Configuring WSGI on Ubuntu/Centos

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This article outlines the process of configuring a server for Python 3 web applications with Apache 2.4 using mod_wsgi. 

What is mod_wsgi?

Mod_wsgi is an Apache module that allows Python web applications to function on a server. This module provides a web framework for Flask, Django, and other Python based frameworks to operate within a production environment on a server.


  • A CentOS or Ubuntu server
  • Apache 2.4, apache-dev/httpd-devel and python3-dev installed
  • Python 3, pip3, and virtualenv installed
  • Access to a terminal

If you do not have the above prerequisites installed, this build will not work as expected. The following commands can be used to install the prerequisites

apt install apache2 apache2-dev python3 python3-dev python3-pip

pip3 install virtualenv

Step 1

Begin by downloading the source files for mod_wsgi.i

root@host [~]# wget

Next, unpack the archive

root@host [~]# tar -xzvf 4.6.5.tar.gz

Enter the source files directory

root@host [~]# cd mod_wsgi-4.6.5

Next, determine the path to the Python interpreter.

root@host [~]# which python3
root@host [~]# 

Configure the installation and define the Python interpreter for mod_wsgi.

root@host [~]# ./configure --with-python=/usr/bin/python3
checking for apxs2... no
checking for apxs... no
checking for gcc... no
checking for cc... no
checking for cl.exe... no
configure: error: in `/usr/src/mod_wsgi-4.6.5':
configure: error: no acceptable C compiler found in $PATH
See `config.log' for more details

Now, run the following commands to compile the package.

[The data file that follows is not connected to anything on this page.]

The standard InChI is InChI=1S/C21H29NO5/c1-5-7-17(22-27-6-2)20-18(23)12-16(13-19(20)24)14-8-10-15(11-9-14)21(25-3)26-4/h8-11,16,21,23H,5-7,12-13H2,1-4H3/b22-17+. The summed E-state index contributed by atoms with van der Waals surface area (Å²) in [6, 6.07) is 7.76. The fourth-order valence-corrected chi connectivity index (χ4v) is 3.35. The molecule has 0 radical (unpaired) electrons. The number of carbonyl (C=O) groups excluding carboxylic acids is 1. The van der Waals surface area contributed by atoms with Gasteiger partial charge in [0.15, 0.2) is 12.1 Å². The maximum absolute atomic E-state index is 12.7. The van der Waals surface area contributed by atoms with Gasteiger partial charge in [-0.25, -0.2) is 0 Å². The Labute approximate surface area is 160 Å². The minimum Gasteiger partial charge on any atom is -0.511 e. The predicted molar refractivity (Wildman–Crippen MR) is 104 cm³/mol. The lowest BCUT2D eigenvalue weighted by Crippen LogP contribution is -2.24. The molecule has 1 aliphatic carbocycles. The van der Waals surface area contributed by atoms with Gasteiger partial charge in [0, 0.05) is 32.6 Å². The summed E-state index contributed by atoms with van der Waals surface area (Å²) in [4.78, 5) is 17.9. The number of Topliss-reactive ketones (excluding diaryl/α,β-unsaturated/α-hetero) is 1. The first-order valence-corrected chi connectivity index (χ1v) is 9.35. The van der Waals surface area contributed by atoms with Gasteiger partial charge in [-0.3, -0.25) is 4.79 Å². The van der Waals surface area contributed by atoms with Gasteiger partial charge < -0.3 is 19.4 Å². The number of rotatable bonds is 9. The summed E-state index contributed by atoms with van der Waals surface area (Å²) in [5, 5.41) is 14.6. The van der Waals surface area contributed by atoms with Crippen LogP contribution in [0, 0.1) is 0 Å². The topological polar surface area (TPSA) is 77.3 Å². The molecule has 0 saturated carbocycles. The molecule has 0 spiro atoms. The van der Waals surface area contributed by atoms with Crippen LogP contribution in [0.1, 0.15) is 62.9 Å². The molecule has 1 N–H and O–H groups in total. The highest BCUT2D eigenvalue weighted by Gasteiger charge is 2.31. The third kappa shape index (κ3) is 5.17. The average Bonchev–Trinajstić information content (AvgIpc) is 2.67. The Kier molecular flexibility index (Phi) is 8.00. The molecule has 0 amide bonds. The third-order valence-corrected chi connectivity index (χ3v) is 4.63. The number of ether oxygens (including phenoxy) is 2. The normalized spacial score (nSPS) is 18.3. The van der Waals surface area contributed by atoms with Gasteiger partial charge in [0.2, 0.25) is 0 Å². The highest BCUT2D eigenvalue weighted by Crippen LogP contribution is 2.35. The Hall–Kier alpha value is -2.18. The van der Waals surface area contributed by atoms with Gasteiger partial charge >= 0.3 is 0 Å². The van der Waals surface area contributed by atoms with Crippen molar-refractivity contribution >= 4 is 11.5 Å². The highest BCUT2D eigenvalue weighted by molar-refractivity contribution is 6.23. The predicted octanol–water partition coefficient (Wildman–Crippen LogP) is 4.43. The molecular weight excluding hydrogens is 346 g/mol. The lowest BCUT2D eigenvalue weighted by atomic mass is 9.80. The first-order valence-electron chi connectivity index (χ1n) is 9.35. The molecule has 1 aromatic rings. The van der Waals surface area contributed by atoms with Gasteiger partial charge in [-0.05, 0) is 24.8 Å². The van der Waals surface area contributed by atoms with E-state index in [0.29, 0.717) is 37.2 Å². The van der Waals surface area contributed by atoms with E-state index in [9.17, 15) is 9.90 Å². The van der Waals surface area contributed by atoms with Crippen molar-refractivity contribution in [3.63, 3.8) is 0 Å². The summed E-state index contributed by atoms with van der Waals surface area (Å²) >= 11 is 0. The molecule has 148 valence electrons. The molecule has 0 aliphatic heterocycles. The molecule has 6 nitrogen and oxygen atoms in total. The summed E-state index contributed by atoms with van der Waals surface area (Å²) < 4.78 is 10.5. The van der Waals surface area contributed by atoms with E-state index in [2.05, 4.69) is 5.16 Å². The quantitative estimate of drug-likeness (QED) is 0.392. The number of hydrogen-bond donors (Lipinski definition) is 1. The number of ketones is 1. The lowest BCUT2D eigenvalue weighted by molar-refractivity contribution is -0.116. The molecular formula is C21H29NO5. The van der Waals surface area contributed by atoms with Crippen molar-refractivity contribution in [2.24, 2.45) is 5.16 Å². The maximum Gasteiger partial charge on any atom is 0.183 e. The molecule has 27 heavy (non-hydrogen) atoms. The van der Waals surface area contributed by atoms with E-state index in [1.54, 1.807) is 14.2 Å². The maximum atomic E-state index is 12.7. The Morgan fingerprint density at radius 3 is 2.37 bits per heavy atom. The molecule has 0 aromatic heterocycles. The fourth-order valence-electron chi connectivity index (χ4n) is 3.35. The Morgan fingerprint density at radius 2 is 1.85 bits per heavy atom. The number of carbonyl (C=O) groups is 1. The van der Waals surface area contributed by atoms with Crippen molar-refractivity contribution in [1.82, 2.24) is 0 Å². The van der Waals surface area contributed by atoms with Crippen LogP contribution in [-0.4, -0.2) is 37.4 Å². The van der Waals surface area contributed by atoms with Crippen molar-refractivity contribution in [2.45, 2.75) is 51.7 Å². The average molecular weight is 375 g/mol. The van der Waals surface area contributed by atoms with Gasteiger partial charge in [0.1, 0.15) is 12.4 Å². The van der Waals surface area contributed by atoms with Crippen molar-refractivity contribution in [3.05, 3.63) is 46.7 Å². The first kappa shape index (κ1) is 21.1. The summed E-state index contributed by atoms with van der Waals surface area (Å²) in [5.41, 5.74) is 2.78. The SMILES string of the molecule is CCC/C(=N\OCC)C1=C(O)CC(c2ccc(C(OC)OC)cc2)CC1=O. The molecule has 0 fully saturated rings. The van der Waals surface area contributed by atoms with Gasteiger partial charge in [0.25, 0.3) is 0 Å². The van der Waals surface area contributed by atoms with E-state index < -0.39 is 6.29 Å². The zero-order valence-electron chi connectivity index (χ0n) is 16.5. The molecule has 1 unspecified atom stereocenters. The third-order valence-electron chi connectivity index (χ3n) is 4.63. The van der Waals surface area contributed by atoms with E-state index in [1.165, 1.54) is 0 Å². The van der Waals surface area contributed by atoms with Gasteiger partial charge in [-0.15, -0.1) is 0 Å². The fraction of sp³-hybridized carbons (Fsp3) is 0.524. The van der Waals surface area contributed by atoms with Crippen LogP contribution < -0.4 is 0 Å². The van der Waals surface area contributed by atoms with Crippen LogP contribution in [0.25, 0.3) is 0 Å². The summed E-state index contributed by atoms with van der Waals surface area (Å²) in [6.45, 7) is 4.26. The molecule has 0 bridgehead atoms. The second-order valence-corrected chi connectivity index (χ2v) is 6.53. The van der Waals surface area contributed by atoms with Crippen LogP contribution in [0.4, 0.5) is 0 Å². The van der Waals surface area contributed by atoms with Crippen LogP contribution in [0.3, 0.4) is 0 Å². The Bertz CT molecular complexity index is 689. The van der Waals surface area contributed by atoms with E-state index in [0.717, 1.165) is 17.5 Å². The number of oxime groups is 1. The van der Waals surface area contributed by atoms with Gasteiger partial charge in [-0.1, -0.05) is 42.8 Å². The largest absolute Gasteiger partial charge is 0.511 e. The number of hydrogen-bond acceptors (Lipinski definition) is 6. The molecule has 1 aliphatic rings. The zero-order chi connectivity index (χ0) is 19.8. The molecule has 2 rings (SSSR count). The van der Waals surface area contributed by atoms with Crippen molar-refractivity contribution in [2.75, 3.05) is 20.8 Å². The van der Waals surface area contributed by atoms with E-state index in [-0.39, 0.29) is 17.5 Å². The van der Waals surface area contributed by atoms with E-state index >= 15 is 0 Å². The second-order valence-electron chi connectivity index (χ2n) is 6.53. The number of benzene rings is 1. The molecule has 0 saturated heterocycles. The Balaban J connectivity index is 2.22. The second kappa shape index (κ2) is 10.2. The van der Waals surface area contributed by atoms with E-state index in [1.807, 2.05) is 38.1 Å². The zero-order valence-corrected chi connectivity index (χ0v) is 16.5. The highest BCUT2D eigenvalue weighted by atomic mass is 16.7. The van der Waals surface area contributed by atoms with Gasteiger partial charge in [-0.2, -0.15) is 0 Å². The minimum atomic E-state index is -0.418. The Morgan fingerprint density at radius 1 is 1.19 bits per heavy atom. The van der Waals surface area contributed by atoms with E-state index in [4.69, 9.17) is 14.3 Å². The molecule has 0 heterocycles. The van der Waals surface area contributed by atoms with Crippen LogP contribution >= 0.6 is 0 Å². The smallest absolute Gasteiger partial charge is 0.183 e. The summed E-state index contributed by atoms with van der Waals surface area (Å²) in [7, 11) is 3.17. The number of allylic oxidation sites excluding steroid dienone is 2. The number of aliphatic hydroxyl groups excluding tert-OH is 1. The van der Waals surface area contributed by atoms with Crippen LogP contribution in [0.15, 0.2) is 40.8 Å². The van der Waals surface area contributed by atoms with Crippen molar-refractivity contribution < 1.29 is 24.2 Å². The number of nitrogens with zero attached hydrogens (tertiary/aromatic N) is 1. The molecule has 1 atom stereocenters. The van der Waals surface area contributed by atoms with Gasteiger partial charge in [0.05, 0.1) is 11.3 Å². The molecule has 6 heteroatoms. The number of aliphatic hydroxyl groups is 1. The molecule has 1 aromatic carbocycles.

root@host [~]# make && make install

The path to where the module was installed will be at the end of the output from the last command.

root@host [~]# /usr/lib/apache2/modules/

Use the path noted above to load the module into Apache by adding the following snippet to the bottom of the apache.conf or httpd.conf

LoadModule wsgi_module /usr/lib/apache2/modules/

Now test the syntax and restart Apache.

Debian/Ubuntu based systems:

root@host [~]# apache2 -t
root@host [~]# service apache2 restart

RHEL/CentOS based systems:

root@host [~]# httpd -t
root@host [~]# service httpd restart

Step 2

Now that mod_wsgi has been installed, let’s take a look at the configuration. We will begin by creating a basic Python web application to detail the steps to configure mod_wsgi.

First, let’s create a virtual environment using the Python version that mod_wsgi was configured for. For this article, the example application will be placed in /var/www/. Next, we will run this command to create the directory wsgi_test, which will contain the virtual environment.

root@host [~]# virtualenv --python=python3 wsgi_test

Next, enter this directory and activate the virtualenv.

root@host [~]# cd wsgi_test
root@host [~]# source bin/activate
root@host [~]# pip install flask
root@host [~]# touch
root@host [~]# vim

Place the following configuration inside of the file

from flask import Flask
 app = Flask(__name__)
 def index():
     return "Hello, from WSGI"

Now, let’s create the wsgi file to load the application.

root@host [~]# touch
root@host [~]# vim

Next, add the following information to the file. This data will activate the virtual environment when a request is received and execute the application.

activate_this = '/var/www/wsgi_test/bin/'
 with open(activate_this) as file_:
         exec(, dict(__file__=activate_this))
 import sys
 sys.path.insert(0, '/var/www/wsgi_test/')
 from wsgi_test import app as application

Now that the example application has been created, let’s configure Apache.

We will begin by creating a virtual host for this application. This file will be placed inside of either
/etc/httpd/conf.d/ for RHEL based systems, or
/etc/apache2/sites-enabled/ for Debian based.


For RHEL based systems, write the file to the following path replacing with your domain.



For Debian based systems, write the file to the following path, replacing with your domain.


The contents of the file will be as follows, replacing with your domain.